New Phil Collins Long Form Interview

This week's episode of The Trap Set features a 70 minute conversation with Phil Collins about: his creative process, fear, parenthood, the way his legacy is perceived, his first drum set, and--of course--concert toms.

Then, Phil answers questions posed by fellow drummers such as Matt Cameron, Joey Waronker, Aaron Steele, and more.

Listen now!
 

philrudd

Senior Member
Hey! Listened to the entire interview - very interesting, very enlightening, very engaging!

It took me a while to appreciate what a master Phil Collins is behind the drums, but now I recognize him as one of the finest drummers I've ever heard. He's a source of immense inspiration, and not just on his prog-rock recordings; I often go back and listen to cuts from Duke and Abacab for instruction on how to play a straight-ahead rock/pop groove.

So maybe I'm not a huge fan of his solo music - this is the Drummerworld forum, where we focus on drums and drumming. And few did it better than Phil Collins.

Thanks for the interview! Good stuff!
 

opentune

Platinum Member
Thanks for this. I'm a huge Collins fan, I think he's a monster behind the kit. He always seemed so energetic to me. That said, he seemed lost for words on many of the questions, maybe he was trying to avoid some of them. He seemed a little down, perhaps tired, or it was a bad time for an interview.
Fear and trepidation was a frequent answer for him. Despite his long list of accomplishments as a musician, my impression was that he's not in a very happy place right now. I am guessing there is considerable nerves about his upcoming shows.
 
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Hewitt2

Senior Member
I'm an obsessed fan and have read just about every interview he has ever provided. The interview did a great job of avoiding the cliches Phil always has to answer ie what is in the air about, did he divorce his second wife by fax, did he move to switzerland to avoid paying taxes, etc. There were some genuinely moving parts to the interview.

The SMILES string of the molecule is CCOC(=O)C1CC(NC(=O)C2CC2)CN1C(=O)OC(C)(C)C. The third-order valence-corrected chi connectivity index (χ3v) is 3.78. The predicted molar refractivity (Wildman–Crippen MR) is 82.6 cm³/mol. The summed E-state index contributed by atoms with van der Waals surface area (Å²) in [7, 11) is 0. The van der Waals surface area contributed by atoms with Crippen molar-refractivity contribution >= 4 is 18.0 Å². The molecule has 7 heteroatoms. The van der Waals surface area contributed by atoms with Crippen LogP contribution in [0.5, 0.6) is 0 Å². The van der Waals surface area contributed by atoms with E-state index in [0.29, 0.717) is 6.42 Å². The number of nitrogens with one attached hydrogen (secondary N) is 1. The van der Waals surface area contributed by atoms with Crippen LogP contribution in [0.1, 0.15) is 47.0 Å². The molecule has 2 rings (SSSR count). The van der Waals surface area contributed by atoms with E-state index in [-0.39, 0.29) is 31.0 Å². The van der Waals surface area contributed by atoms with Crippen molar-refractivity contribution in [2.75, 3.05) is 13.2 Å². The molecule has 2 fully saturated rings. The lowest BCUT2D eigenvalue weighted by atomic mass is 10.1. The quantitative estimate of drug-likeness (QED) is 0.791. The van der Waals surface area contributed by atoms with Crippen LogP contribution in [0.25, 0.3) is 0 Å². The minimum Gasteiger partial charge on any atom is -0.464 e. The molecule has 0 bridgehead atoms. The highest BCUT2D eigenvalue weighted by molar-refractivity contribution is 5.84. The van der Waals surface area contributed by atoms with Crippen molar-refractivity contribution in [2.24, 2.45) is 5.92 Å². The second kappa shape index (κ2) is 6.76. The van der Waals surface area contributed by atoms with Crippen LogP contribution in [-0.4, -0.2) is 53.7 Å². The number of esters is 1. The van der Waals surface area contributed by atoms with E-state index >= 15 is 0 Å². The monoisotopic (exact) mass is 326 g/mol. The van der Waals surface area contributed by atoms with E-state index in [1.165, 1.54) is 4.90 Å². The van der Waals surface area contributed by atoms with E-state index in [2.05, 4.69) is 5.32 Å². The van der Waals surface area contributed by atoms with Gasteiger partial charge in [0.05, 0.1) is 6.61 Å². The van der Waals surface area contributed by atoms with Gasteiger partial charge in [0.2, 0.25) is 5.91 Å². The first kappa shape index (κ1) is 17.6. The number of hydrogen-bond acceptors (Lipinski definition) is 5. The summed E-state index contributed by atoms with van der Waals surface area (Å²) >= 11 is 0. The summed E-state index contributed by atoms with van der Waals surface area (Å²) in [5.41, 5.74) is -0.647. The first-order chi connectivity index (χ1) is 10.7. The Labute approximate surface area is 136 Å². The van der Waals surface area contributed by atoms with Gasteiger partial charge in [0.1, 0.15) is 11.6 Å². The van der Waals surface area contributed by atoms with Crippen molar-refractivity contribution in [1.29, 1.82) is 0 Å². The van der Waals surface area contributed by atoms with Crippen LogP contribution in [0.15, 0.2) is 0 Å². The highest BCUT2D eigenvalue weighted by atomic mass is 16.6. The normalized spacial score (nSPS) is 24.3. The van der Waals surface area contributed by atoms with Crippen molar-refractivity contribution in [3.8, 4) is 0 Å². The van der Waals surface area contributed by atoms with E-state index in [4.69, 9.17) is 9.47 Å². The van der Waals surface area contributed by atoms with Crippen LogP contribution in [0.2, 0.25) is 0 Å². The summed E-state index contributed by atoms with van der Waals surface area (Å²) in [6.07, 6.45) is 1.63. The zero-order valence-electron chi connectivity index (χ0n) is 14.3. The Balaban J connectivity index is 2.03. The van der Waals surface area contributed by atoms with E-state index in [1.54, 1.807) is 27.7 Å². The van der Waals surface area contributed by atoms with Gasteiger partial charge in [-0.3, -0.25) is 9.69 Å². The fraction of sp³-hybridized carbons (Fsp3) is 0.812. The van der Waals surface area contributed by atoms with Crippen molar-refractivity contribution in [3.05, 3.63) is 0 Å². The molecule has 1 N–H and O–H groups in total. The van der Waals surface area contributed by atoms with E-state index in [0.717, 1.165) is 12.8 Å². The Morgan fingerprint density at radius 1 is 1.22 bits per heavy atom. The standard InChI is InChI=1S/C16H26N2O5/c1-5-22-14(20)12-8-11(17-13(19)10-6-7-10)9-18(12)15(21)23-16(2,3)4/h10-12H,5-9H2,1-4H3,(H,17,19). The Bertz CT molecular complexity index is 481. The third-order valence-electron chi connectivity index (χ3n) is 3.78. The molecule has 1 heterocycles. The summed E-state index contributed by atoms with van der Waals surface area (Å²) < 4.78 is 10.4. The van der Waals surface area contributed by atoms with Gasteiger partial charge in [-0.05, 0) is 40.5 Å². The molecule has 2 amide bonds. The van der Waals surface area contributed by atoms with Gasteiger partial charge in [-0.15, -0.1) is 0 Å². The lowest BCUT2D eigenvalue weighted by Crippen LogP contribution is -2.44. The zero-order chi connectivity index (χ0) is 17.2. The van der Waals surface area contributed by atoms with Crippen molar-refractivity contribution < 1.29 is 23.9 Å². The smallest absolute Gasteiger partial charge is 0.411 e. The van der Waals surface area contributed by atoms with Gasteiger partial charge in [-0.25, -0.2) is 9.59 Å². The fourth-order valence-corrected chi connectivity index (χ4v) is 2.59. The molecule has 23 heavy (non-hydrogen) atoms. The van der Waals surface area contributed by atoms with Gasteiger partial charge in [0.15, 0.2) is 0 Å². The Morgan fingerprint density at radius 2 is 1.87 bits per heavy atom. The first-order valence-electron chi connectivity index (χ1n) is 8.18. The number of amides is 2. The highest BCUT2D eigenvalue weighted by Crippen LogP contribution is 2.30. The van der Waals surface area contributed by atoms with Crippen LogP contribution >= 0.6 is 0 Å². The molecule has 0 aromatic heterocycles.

That being said I felt that the interview was a little too much focused on the personal side. I would have liked more discussion on his artistry and especially his insights on his drumming career.
 

MustangMick

Senior Member
Saw Phil in Dublin last Sunday.
Fantastic gig, his 16yr old son Nic has all the signature parts of the songs down, including the full Genesis live version of "Invisible Touch"

Phil in an office chair for all the gig but gave his all in the performance, the voice is still there and a great showman. He seems much happier doing his day-job than talking about it.

One of my favourite drummers of all time. For anyone that hasn't heard them, check out Phil's playing on Robert Plants first two solo albums

Pictures at Eleven
The Principle of Moments

Cheers
Mick
 
D

drumming sort of person

Guest
I love Phil and was a huge fan of his playing since the 70s, but he needs to stop performing and get healthy. He looks like he's over 90 now. I seriously doubt he's going to last much longer unless he focuses on his health.
 

opentune

Platinum Member
I love Phil and was a huge fan of his playing since the 70s, but he needs to stop performing and get healthy. He looks like he's over 90 now. I seriously doubt he's going to last much longer unless he focuses on his health.
This definitely came across in that interview.
And I agree, they focused on too much personal stuff in that interview, not enough on music.
The first questions were kind of bizarre: what was your first memory?
 
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